Dr. Kirelik's Testimony on Concussion Management
Sue Kirelik, MD, Leader in Concussion Management with Rocky Mountain Hospital for Children at Sky Ridge, Testifies on Colorado Senate Bill 40
An Excerpt from her Senate Committee Testimony on Senate Bill 40, "The Jake Snakenberg Youth Concussion Act"
|Dr. Sue Kirelik, Leader in Concussion Management, Rocky Mountain Hospital for Children at Sky Ridge Medical Center|
February 10, 2011: Sue Kirelik, MD, is a pediatric emergency physician for the Rocky Mountain Hospital for Children (RMHC) at Sky Ridge Medical Center. Dr. Kirelik designed and implemented the HealthONE RMHC emergency room concussion program to facilitate diagnosis and treatment of patients with concussion in HealthONE’s emergency departments.
Following are excerpts from her comments at the bill’s hearing before the Colorado Senate Health and Human Services Committee.
Today, more teenagers are playing highly competitive sports at earlier ages and spending more time in practices and games. Whether these athletes are coached by volunteer coaches or trained paid coaches, the vast majority of coaches have no medical training and are unaware of how to recognize the signs and symptoms of a concussion. The Brain Injury Association of Colorado estimated that there were between 1,300 and 2,500 incidences of youth sports concussions in Colorado each year.
Medical Research Supports Concussion Management
This statistic underestimates the magnitude of what is truly a public health crisis. A recent Journal of Pediatrics study reported emergency visits for concussion in organized sports has more than tripled for 14-19-year-olds in the past decade. While awareness has increased, many parents, coaches and players still don't understand how serious concussions can be.
It has been estimated that 90 percent of pediatric patients with concussion go undiagnosed and do not seek medical care because of a lack of understanding that a concussion is a serious brain injury. It is estimated that there may be almost four million undiagnosed traumatic brain injuries per year in the United States, many of which involve kids, teens and young adults.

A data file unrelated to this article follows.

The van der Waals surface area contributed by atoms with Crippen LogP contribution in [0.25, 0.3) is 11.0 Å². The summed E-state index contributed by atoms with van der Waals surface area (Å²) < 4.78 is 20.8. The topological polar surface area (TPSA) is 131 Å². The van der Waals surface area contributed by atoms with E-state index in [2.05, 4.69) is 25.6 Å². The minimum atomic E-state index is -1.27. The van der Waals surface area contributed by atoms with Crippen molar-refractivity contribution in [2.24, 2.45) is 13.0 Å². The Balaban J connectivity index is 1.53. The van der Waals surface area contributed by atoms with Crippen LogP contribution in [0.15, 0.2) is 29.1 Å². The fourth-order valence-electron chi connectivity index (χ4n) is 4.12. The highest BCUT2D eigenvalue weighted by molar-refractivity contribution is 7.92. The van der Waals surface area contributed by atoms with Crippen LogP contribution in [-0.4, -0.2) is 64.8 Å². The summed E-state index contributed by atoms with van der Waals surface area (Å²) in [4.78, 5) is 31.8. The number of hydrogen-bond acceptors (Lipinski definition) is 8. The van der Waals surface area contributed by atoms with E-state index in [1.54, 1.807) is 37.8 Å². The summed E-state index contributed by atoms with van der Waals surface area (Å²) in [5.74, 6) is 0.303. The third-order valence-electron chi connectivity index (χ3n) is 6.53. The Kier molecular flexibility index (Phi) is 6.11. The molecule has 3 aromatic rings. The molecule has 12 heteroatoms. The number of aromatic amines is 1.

Young Brains Are More Vulnerable to Injury
The pediatric population is considered to be most at risk when it comes to suffering concussions and developing long term complications. Young brains take longer to recover from concussion than adult brains.
The Jake Snakenberg Youth Concussion Act is an essential first step in addressing this hidden epidemic. Youth athletes are particularly at risk for having concussions and for long-term complications from concussion. It is critical to recognize a concussion at the time of the injury, because if kids are allowed to continue to play with a concussion, their injury may be much more severe and their recovery prolonged.
Often the only person who has the opportunity to recognize a concussion when it happens and protect a child’s brain from further damage is the coach on the sidelines. This bill requires coaches to learn how to recognize important signs and symptoms of concussion and if they are present remove the child from participation until they are appropriately evaluated.
We Need to Protect Children from Less Obvious Injuries
While it may be less obvious than a broken leg, a concussion is an injury to the brain and needs to be taken seriously. A blow to the head requires a medical evaluation for a number of reasons, including evaluation for a more severe injury to the brain and other associated injuries.
As these students recover, they often need help transitioning back to school. Those who fail to recover in a timely manner may require medications and/or physical or psychological therapy to deal with their symptoms. Medical evaluation also provides documentation of the injury, which may be critical to provide essential services to those who develop long-term disability from their injury.
A medical evaluation prior to returning to sports participation is essential in order to assure that they are fully recovered from their concussion. These athletes also require close monitoring as they go through the return-to-play process to assure that symptoms do not return, which may be a sign that the brain is still vulnerable to injury.